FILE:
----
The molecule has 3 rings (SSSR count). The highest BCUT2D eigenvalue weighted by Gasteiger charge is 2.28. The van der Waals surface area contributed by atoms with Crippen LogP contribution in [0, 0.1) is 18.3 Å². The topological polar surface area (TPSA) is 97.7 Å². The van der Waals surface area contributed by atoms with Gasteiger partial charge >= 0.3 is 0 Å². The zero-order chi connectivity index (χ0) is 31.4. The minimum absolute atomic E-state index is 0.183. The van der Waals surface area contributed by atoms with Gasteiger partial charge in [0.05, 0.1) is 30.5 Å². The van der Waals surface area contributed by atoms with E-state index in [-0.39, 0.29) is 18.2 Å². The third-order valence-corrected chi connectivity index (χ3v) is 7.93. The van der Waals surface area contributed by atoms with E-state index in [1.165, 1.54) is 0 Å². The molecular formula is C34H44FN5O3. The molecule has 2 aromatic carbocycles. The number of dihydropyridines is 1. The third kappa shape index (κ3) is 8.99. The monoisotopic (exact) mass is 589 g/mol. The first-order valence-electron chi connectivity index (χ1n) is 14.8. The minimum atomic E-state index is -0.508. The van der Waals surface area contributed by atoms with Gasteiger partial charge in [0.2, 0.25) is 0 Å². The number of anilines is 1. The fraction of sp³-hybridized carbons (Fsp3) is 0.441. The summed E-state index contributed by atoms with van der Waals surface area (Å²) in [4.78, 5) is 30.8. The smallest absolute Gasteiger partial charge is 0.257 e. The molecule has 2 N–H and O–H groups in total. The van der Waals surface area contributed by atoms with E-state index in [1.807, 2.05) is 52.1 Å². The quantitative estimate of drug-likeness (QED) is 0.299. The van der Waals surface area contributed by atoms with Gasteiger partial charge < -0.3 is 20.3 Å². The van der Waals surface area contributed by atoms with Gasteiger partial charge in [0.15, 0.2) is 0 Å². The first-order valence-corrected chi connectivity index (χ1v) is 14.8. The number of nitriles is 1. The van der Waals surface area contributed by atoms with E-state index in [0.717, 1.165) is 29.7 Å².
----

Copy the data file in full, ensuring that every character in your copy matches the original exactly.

The molecule has 3 rings (SSSR count). The highest BCUT2D eigenvalue weighted by Gasteiger charge is 2.28. The van der Waals surface area contributed by atoms with Crippen LogP contribution in [0, 0.1) is 18.3 Å². The topological polar surface area (TPSA) is 97.7 Å². The van der Waals surface area contributed by atoms with Gasteiger partial charge >= 0.3 is 0 Å². The zero-order chi connectivity index (χ0) is 31.4. The minimum absolute atomic E-state index is 0.183. The van der Waals surface area contributed by atoms with Gasteiger partial charge in [0.05, 0.1) is 30.5 Å². The van der Waals surface area contributed by atoms with E-state index in [-0.39, 0.29) is 18.2 Å². The third-order valence-corrected chi connectivity index (χ3v) is 7.93. The van der Waals surface area contributed by atoms with E-state index in [1.165, 1.54) is 0 Å². The molecular formula is C34H44FN5O3. The molecule has 2 aromatic carbocycles. The number of dihydropyridines is 1. The third kappa shape index (κ3) is 8.99. The monoisotopic (exact) mass is 589 g/mol. The first-order valence-electron chi connectivity index (χ1n) is 14.8. The minimum atomic E-state index is -0.508. The van der Waals surface area contributed by atoms with Gasteiger partial charge in [0.2, 0.25) is 0 Å². The number of anilines is 1. The fraction of sp³-hybridized carbons (Fsp3) is 0.441. The summed E-state index contributed by atoms with van der Waals surface area (Å²) in [4.78, 5) is 30.8. The smallest absolute Gasteiger partial charge is 0.257 e. The molecule has 2 N–H and O–H groups in total. The van der Waals surface area contributed by atoms with E-state index in [1.807, 2.05) is 52.1 Å². The quantitative estimate of drug-likeness (QED) is 0.299. The van der Waals surface area contributed by atoms with Gasteiger partial charge < -0.3 is 20.3 Å². The van der Waals surface area contributed by atoms with Gasteiger partial charge in [0.15, 0.2) is 0 Å². The first-order valence-corrected chi connectivity index (χ1v) is 14.8. The number of nitriles is 1. The van der Waals surface area contributed by atoms with E-state index in [0.717, 1.165) is 29.7 Å².